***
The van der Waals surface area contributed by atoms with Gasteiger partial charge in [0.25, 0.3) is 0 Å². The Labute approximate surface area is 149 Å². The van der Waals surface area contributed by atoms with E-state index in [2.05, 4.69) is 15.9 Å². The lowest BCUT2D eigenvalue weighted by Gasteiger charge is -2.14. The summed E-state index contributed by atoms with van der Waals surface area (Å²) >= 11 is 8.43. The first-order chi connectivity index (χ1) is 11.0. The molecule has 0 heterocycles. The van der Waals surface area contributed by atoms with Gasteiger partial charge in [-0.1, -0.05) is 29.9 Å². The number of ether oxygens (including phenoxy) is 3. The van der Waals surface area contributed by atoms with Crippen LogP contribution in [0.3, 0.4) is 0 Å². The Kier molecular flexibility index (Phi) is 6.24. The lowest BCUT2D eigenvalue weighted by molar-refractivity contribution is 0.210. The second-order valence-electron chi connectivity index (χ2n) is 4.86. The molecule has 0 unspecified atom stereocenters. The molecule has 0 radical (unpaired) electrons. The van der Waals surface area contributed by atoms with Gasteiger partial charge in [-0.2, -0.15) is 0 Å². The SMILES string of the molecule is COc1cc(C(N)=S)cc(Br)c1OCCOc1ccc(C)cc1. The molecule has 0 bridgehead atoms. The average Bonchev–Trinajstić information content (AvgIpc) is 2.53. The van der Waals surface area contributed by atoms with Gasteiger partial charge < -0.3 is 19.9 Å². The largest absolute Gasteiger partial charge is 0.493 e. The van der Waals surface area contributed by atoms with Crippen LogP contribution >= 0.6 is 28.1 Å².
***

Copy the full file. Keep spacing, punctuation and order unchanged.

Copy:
The van der Waals surface area contributed by atoms with Gasteiger partial charge in [0.25, 0.3) is 0 Å². The Labute approximate surface area is 149 Å². The van der Waals surface area contributed by atoms with E-state index in [2.05, 4.69) is 15.9 Å². The lowest BCUT2D eigenvalue weighted by Gasteiger charge is -2.14. The summed E-state index contributed by atoms with van der Waals surface area (Å²) >= 11 is 8.43. The first-order chi connectivity index (χ1) is 11.0. The molecule has 0 heterocycles. The van der Waals surface area contributed by atoms with Gasteiger partial charge in [-0.1, -0.05) is 29.9 Å². The number of ether oxygens (including phenoxy) is 3. The van der Waals surface area contributed by atoms with Crippen LogP contribution in [0.3, 0.4) is 0 Å². The Kier molecular flexibility index (Phi) is 6.24. The lowest BCUT2D eigenvalue weighted by molar-refractivity contribution is 0.210. The second-order valence-electron chi connectivity index (χ2n) is 4.86. The molecule has 0 unspecified atom stereocenters. The molecule has 0 radical (unpaired) electrons. The van der Waals surface area contributed by atoms with Gasteiger partial charge in [-0.2, -0.15) is 0 Å². The SMILES string of the molecule is COc1cc(C(N)=S)cc(Br)c1OCCOc1ccc(C)cc1. The molecule has 0 bridgehead atoms. The average Bonchev–Trinajstić information content (AvgIpc) is 2.53. The van der Waals surface area contributed by atoms with Gasteiger partial charge < -0.3 is 19.9 Å². The largest absolute Gasteiger partial charge is 0.493 e. The van der Waals surface area contributed by atoms with Crippen LogP contribution >= 0.6 is 28.1 Å².